A greenhouse is an enclosure for plants with a glazed roof and wall(s) that allow the plants to make use of natural sunlight.
A conservatory is a room of a house or of another building, with a glazed roof and wall(s) that combines growing space for plants with a sitting room or dining area for people. Some conservatories also house animals such as koi, tortoises or free-flying birds.
An arboretum (arbor = tree) is a greenhouse, conservatory or outdoor place where many varieties of trees or shrubs are grown.
Some animal vivaria are not well-described by their name as related animal species can require vastly different habitats:
A herpetarium (herpeton = reptile, creeping thing) is an enclosure housing amphibians or reptiles.
An insectarium is an enclosure for housing insects. When used to refer to a facility, it often refers to a facility that houses both insects and other invertebrates.
A formicarium (formica = ant) or ant farm is an enclosure housing ants.
Size and materials
A vivarium is usually made from clear container (often plastic or glass). Unless it is an aquarium, it does not need to withstand the pressure of water, so it can also be made out of wood or metal, with at least one transparent side. Modern vivariums can be as simple as a bottle (see bottle garden) and are sometimes constructed from epoxy-coated plywood and fitted with sliding glass doors. Coating the inside of a plywood vivarium helps to retain the natural effect of the environment. Epoxy-coated plywood vivariums retain heat better than glass or plastic enclosures and are able to withstand high degrees of humidity. They may be cubical, spherical, cuboidal, or other shapes. The choice of materials depends on the desired size and weight of the entire ensemble, resistance to high humidity, the cost and the desired quality.
The floor of a vivarium must have sufficient surface area for the species living inside. The height can also be important for the larger plants, climbing plants, or for tree climbing animal species. The width must be great enough to create the sensation of depth, both for the pleasure of the spectator and the good of the species inside.
The most commonly used substrates are common soil, small pebbles, sand, peat, chips of various trees, wood mulch, vegetable fibres (of coconut, for example), or a combination of these. The choice of the substrate depends on the needs of the plants or of the animals, moisture, the risks involved and aesthetic aspects. Sterile vivariums, sometimes used to ensure high levels of hygiene (especially during quarantine periods), generally have very straightforward, easily removable substrates such as paper tissue, wood chips and even newspaper. Typically, a low-nutrient, high-drainage substrate is placed on top of a false bottom or layer of expanded clay aggregate or stones, which retains humidity without saturating the substrate surface.
A lighting system is necessary, always adapted to the requirements of the animal and plant species. For example, certain reptiles in their natural environment need to heat themselves by the sun, so various bulbs may be necessary to simulate this in a terrarium.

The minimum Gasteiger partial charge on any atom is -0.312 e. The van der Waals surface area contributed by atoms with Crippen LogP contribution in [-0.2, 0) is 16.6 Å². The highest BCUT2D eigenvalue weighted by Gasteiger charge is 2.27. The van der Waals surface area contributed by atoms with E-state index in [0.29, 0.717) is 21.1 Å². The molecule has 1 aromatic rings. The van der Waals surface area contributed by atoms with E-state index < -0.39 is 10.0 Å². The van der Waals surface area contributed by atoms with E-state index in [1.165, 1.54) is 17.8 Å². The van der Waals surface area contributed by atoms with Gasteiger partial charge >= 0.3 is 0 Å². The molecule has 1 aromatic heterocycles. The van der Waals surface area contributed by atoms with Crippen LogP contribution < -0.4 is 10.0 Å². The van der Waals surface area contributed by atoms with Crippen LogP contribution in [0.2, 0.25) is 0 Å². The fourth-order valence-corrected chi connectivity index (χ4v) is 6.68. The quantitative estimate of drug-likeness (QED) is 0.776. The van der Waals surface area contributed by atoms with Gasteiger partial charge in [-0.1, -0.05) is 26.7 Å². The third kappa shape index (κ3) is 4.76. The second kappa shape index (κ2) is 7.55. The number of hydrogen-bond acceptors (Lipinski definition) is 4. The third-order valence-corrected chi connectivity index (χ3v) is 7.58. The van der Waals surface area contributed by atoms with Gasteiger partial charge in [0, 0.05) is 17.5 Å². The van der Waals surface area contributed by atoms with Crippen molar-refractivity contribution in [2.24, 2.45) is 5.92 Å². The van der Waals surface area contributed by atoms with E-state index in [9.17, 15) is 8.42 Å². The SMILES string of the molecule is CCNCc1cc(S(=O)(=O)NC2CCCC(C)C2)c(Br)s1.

Also, certain plants or diurnal animals need a source of UV to help synthesize Vitamin D and assimilate calcium. Such UV can be provided by specialized fluorescent tubes or daylight bulbs, which recreate the reptiles' natural environment and emit a more natural sunlight effect compared to the blue glow of a fluorescent tube.
A day/night regulator might be needed to simulate with accuracy the alternation of light and dark periods. The duration of the simulated day and night depends on the conditions in the natural habitat of the species and the season desired.
The temperature can be a very important parameter for species that cannot adapt to other conditions than those found in their natural habitat.
Heating can be provided by several means, all of which are usually controlled by a thermostat:
heating lamps or infrared lamps,
hot plates and heat mats, providing heat at the base or sides of a terrarium,
heating cords or heat mats placed beneath the substrate,
heat rocks, or
more complex equipment generating or producing hot air to the inside of the vivarium.
Similar to lighting, a decrease in temperature might be needed for the simulated night periods, thus keeping living species healthy. Such variation need to be coherent to those found in the natural habitats of the species. Thermo-control systems are often used to regulate light cycles and heating, as well as humidity (coupled to built-in misting or rain systems). Light-dependent resistors or photo-diodes connected to the lighting are frequently used to simulate daytime, evening and nighttime light cycles, as well as timers to switch lighting and heating on and off when necessary.
Many plants and animals have quite limited tolerance to the variation of moisture.
The regulation of humidity can be done by several means:
regular water pulverization,
water evaporation inside (from a basin, or circulation of water), or
automated pulverization systems and humidifiers.
Ventilation and openings
Access inside the vivarium is required for the purpose of maintenance, to take care of the plants and animals, or for the addition and withdrawal of food.
In the case of some animals, a frontal opening is preferable because accessing a vivarium from the top is associated by some species with the presence of predators and can therefore cause unnecessary stress.
Ventilation is not just important for circulating air, but also for preventing the growth of mold and development and spread of harmful bacteria. This is especially important in warm, humid vivariums. The traditional method consists of placing a suction fan (or ventilation slits) at a low level and another exhaust fan at a higher level, which allows the continual circulation of fresh air.
Butterfly vivarium or Insect home, Henry Noel, ca. 1858.